My Experience Of Exchange Program In The United States Of America
My story started from a typical rainy day of July on a small town in Bangladesh and which ended up near the Atlantic shore in Florida. It was raining heavily with thunder and lightning which is why I decided not going school that day. I was scrolling my Facebook feed and saw an ad on the U. S embassy’s page about a fully funded exchange program in the United States of America. I knew it’s going to be the hardest thing I had ever made so far, I had to compete more than thousands of students of my age from whole over the country. But I applied instantly without even thinking second time because I felt that’s for me. After one year I found myself in a middle adapting toys for children with limited motor control at my host community Gainesville. Yes, because somehow I made it.
As I look back, I realized that packing my life into a suitcase and leaving my home country was the best decision that I could have possibly made. I faced new challenges and get to know parts of myself that I didn’t even know existed. I was constantly learning new things and ideas, improvising myself and new ideas, dealing with the unexpected and surprised by what I found the world around me. I finished my exchange program. I was so excited and eager to share what I learned in my host community. I went to meet with my favorite teacher at my school. As soon as I walked into his office I was so happy and overwhelmed with joy. When I opened the door I could tell by the look on his eyes that he was not happy to see me. As I shook his hand he had a look on his face that he was disgusted by me. So, he took me to a corner of his office and told me “you know what was wrong you did?”So I was like what did I do?I have seen pictures of you that you were volunteering on church and that was wrong. I said that’s not wrong, he was so shocked at me with my answer.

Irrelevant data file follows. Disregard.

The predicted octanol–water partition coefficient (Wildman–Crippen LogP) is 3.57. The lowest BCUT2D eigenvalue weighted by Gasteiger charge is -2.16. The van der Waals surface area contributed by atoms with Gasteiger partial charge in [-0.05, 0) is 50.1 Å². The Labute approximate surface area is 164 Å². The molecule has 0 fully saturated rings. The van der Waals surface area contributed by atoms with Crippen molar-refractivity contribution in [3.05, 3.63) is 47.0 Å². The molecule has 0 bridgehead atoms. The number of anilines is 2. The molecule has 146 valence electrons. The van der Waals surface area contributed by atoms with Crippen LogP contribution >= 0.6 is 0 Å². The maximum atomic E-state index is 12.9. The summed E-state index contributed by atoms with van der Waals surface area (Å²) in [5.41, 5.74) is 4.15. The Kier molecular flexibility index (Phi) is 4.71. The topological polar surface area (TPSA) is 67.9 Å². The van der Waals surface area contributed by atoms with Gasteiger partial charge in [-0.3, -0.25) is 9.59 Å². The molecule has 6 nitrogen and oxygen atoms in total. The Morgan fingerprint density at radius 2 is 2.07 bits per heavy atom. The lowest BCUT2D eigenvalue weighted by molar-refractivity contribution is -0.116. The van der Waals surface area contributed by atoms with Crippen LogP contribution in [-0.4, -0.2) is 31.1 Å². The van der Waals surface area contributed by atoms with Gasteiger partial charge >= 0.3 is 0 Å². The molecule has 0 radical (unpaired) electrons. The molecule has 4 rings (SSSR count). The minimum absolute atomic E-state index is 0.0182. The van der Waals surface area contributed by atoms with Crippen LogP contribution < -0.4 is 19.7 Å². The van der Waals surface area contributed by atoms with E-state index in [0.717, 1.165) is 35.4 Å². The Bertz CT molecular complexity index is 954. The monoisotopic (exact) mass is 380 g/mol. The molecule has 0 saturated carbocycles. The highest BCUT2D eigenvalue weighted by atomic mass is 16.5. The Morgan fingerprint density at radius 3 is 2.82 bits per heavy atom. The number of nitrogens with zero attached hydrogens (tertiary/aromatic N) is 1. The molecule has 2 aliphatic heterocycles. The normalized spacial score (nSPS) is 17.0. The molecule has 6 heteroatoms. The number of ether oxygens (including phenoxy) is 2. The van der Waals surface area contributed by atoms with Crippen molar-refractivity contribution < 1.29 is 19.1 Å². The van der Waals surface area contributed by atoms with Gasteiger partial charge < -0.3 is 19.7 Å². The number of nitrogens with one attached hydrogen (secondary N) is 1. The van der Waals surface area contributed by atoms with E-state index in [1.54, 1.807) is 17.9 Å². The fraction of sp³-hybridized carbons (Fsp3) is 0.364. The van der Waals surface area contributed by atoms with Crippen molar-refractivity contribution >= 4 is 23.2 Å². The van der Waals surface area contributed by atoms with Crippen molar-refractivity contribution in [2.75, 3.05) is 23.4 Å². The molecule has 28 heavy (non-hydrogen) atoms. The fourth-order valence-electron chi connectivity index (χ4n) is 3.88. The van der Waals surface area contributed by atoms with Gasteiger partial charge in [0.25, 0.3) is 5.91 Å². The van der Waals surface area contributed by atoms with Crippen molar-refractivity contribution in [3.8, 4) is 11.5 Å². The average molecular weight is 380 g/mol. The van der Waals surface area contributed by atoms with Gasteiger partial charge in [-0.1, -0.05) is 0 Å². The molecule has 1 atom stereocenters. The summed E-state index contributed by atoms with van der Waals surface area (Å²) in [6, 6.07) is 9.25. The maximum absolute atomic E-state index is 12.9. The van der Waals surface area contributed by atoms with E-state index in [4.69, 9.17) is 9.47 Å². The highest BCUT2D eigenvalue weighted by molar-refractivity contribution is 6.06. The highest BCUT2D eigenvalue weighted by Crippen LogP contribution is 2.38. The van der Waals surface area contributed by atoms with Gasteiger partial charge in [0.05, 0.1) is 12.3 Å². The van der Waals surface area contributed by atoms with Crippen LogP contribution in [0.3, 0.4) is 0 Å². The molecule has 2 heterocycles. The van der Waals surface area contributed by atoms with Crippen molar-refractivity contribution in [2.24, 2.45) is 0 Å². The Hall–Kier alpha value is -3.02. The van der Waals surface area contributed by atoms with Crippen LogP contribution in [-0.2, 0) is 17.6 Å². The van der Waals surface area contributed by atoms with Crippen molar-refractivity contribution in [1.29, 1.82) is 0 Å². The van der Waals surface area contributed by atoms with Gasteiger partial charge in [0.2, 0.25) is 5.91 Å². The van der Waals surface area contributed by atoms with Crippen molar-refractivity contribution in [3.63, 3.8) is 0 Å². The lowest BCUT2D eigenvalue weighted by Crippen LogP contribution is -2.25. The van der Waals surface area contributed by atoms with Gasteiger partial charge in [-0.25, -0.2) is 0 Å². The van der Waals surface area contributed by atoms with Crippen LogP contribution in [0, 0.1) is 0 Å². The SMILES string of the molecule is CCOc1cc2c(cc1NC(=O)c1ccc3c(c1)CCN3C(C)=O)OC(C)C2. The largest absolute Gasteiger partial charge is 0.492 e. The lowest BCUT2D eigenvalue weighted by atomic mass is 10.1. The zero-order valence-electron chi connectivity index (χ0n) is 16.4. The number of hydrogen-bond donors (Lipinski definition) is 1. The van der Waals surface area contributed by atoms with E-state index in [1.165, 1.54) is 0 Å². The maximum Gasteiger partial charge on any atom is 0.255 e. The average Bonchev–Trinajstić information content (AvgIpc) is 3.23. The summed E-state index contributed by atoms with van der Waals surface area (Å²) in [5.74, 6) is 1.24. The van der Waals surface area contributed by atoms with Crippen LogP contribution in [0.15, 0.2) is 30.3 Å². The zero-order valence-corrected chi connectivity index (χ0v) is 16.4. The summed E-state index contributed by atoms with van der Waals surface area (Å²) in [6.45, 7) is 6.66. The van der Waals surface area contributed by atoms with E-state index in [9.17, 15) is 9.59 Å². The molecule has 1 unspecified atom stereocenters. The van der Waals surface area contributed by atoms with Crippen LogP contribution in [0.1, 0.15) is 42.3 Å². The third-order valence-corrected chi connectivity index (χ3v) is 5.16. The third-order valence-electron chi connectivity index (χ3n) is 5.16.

For saying that he actually kicked me out of his office. That Conversation with my teacher started making me question why there are some of the things that are so normal to some parts of the world but are not normal other parts of the world. It was one of the most challenging this I faced, it was actually an ethical dilemma for myself. As I grew up on a conservative Muslim community, I was questioning the values and beliefs that I raised up on. It was difficult for me to adjust to the United State. Also hearing lots of misconception before going that made me confused too. But During my exchange year, I was open-minded and always willing to learn new things and beliefs. I went to church for the first time there and learned it’s more than a prayer place and they are not converting, saying wrong against other religion as some people believe this misconception here. I went to Buddhist temple to learn what they are saying.
My liaison was a Jews, I celebrated Hanukkah with her in a Jews temple. I tried their prayers too. I made friends irrespective of any religion, race, color or ethnicity. Tried to see the world in their eyes. All of those things don’t make me an atheist or converted me into different beliefs. But It helped me to understand We are human that is the ultimate truth. There is no good and no bad, we define it. What if my teacher instead of judging me from a single story side he would look with the different perspective? Wouldn’t that lead us to the different explanation? One week later, I went to that teacher’s office again and told my views about life, human and things I learned. And Thankfully it made a noticeable impact. Things I learned the beauty of life lies within the constant sinking of annoyed knowledge and questioning. It is true that life starts at the end of our comfort zone. We shouldn’t fear to get out of our comfort zone. Once we do, there are so many people’s to meet and so many things we can do for making our planet beautiful.
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